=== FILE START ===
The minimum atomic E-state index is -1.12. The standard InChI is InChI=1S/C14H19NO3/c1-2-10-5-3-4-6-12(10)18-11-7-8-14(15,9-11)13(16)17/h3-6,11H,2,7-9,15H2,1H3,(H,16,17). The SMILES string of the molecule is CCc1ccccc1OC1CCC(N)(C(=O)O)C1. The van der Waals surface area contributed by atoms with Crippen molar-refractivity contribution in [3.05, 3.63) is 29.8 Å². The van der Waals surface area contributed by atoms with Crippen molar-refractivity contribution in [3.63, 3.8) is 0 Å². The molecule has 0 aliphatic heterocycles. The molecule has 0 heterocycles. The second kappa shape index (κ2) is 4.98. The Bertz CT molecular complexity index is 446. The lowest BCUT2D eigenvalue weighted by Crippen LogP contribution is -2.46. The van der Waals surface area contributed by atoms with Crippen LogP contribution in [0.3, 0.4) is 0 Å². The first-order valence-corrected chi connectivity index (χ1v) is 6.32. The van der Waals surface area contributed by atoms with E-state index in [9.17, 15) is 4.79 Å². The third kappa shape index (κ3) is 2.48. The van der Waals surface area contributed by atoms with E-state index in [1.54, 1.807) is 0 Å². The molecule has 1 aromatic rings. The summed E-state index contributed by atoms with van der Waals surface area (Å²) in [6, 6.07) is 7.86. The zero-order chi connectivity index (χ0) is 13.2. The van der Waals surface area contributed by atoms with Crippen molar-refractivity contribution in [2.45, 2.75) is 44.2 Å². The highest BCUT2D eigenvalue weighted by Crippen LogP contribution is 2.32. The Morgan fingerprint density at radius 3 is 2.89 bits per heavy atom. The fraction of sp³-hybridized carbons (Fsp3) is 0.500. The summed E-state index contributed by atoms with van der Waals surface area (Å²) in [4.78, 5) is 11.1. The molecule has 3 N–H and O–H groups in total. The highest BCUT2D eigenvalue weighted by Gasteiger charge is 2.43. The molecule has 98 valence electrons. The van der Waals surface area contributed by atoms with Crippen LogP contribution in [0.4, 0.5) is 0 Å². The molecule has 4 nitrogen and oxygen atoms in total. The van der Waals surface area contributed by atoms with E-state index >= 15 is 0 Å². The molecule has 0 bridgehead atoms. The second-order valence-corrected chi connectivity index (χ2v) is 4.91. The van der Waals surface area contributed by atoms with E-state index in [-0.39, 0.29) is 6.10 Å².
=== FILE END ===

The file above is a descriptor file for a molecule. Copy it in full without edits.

The minimum atomic E-state index is -1.12. The standard InChI is InChI=1S/C14H19NO3/c1-2-10-5-3-4-6-12(10)18-11-7-8-14(15,9-11)13(16)17/h3-6,11H,2,7-9,15H2,1H3,(H,16,17). The SMILES string of the molecule is CCc1ccccc1OC1CCC(N)(C(=O)O)C1. The van der Waals surface area contributed by atoms with Crippen molar-refractivity contribution in [3.05, 3.63) is 29.8 Å². The van der Waals surface area contributed by atoms with Crippen molar-refractivity contribution in [3.63, 3.8) is 0 Å². The molecule has 0 aliphatic heterocycles. The molecule has 0 heterocycles. The second kappa shape index (κ2) is 4.98. The Bertz CT molecular complexity index is 446. The lowest BCUT2D eigenvalue weighted by Crippen LogP contribution is -2.46. The van der Waals surface area contributed by atoms with Crippen LogP contribution in [0.3, 0.4) is 0 Å². The first-order valence-corrected chi connectivity index (χ1v) is 6.32. The van der Waals surface area contributed by atoms with E-state index in [9.17, 15) is 4.79 Å². The third kappa shape index (κ3) is 2.48. The van der Waals surface area contributed by atoms with E-state index in [1.54, 1.807) is 0 Å². The molecule has 1 aromatic rings. The summed E-state index contributed by atoms with van der Waals surface area (Å²) in [6, 6.07) is 7.86. The zero-order chi connectivity index (χ0) is 13.2. The van der Waals surface area contributed by atoms with Crippen molar-refractivity contribution in [2.45, 2.75) is 44.2 Å². The highest BCUT2D eigenvalue weighted by Crippen LogP contribution is 2.32. The Morgan fingerprint density at radius 3 is 2.89 bits per heavy atom. The fraction of sp³-hybridized carbons (Fsp3) is 0.500. The summed E-state index contributed by atoms with van der Waals surface area (Å²) in [4.78, 5) is 11.1. The molecule has 3 N–H and O–H groups in total. The highest BCUT2D eigenvalue weighted by Gasteiger charge is 2.43. The molecule has 98 valence electrons. The van der Waals surface area contributed by atoms with Crippen LogP contribution in [0.4, 0.5) is 0 Å². The molecule has 4 nitrogen and oxygen atoms in total. The van der Waals surface area contributed by atoms with E-state index >= 15 is 0 Å². The molecule has 0 bridgehead atoms. The second-order valence-corrected chi connectivity index (χ2v) is 4.91. The van der Waals surface area contributed by atoms with E-state index in [-0.39, 0.29) is 6.10 Å².